Frenship graduate wins AMA’s Top Rookie motorcycle award
Clint Shobert isn’t even supposed to be out of school yet. He just turned 18.
The 2008 graduate worked to graduate a year early to pursue a dream he had since he was an eighth-grader: becoming a professional motorcycle road racer.
“Pretty much, in the racing sport, the earlier you can get to the professional rankings and pursue it, the better,” said Shobert. “The top riders usually are from 20 to 24 years old.”
That’s a short window of time for someone who has no other career ambitions at this time.
Shobert said he is focused on his riding career now, and will think about other possible careers when and if racing comes to an end.
Shobert entered four amateur races in the 2008 season and won three of them. At the end of the season in September, he was named the American Motorcyclist Association’s Road Race Top Rookie.
During a break in racing action, which will begin again with the first race of the season on March 2, Shobert had shoulder surgery and has been in rehabilitation. Shobert said the injury was not race-related, but rather from boxing with his younger brother. Rehabilitation has consisted of “just the normal, generic shoulder exercises,” he said.
The surgery was eight weeks ago, Shobert said, so he will soon be leaving Wolfforth for Modesto, Calif., where most of the motorcycle racing action, he said.
“The weather right now is always perfect. You can pretty much ride form the second the sun comes up until it goes down,” he said.
Shobert said road racing, also known as super bike racing, is all about speed and corner speed.
“You’re on a closed course,” he said. “You figure out the fastest possible way to get around the track.”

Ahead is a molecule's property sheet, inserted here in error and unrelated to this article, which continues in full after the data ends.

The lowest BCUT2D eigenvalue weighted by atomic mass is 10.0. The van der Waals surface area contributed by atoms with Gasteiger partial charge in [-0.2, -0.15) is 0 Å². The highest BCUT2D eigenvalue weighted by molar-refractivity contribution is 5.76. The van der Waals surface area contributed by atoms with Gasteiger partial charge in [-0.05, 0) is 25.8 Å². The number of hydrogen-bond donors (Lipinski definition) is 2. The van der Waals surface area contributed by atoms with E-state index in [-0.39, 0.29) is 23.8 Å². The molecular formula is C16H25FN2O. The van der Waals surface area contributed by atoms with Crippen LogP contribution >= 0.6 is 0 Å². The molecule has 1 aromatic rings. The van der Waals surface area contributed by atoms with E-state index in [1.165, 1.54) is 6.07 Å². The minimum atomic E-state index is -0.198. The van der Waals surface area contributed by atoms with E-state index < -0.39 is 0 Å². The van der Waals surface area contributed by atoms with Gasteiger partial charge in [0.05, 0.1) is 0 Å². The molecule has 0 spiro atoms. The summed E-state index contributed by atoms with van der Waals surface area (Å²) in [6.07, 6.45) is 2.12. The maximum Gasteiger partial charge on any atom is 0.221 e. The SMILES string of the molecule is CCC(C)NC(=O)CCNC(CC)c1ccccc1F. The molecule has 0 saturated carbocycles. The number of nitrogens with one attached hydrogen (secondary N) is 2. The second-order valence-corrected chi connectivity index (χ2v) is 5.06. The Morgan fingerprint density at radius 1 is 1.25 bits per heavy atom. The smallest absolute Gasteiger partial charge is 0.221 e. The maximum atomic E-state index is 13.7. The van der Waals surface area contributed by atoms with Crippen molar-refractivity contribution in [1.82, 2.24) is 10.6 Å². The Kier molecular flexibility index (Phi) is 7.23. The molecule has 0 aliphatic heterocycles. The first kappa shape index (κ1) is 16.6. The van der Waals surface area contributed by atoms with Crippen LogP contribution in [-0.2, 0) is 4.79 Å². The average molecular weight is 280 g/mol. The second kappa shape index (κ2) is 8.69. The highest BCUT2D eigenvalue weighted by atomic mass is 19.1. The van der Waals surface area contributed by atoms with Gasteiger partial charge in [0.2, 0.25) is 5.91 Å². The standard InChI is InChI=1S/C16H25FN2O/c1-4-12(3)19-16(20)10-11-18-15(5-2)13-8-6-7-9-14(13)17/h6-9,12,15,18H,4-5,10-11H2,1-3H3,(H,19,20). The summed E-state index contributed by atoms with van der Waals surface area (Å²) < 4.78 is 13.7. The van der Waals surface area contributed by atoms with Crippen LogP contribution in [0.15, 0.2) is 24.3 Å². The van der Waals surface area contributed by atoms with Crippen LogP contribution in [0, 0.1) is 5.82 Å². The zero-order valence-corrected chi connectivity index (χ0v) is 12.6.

In motorcross racing, Shobert said racers can crash at any time and get back on the track. But when a road racer crashes, his race is pretty much over, he said.
“With road racing, you have to have more focus,” he said.
Economic woes have touched motorcycle racing, Shobert said.
“Last year, we rode for Honda. This year, they’re still giving us bikes and everything,” said Shobert, but said he and other racers will not get a contract or salary due to the economic recession. “They backed out of everything.”
Money for racing will come out of what Shobert called contingencies, which he said will work out, making it more difficult to make a living. Riders will be paid only if they win, he said.
“If you get first place, you’ll get $2,000 from Honda,” he said, and $2,000 from each other sponsor.
His father, Bubba Shobert, made a living from motorcycle racing, he said, and retired at age 29.
“He made a living doing it, so it’s kind of my goal,” said Shobert. His father is now both a coach and a role model to him.
“Pretty much any time I go to a race, he’s right there,” said Shobert.
While in high school, Shobert said he took part in football and baseball during his freshman and sophomore years, and in track during his final year.
“It was the most fun thing I’ve ever done. It was probably the best thing about high school. It almost convinced me to come back and do track one more year,” he said.
His favorite high school teacher, Tracey Griffith, also taught his favorite class, marketing.
“She taught us a bunch of marketing skills, how to present yourself,” he said.
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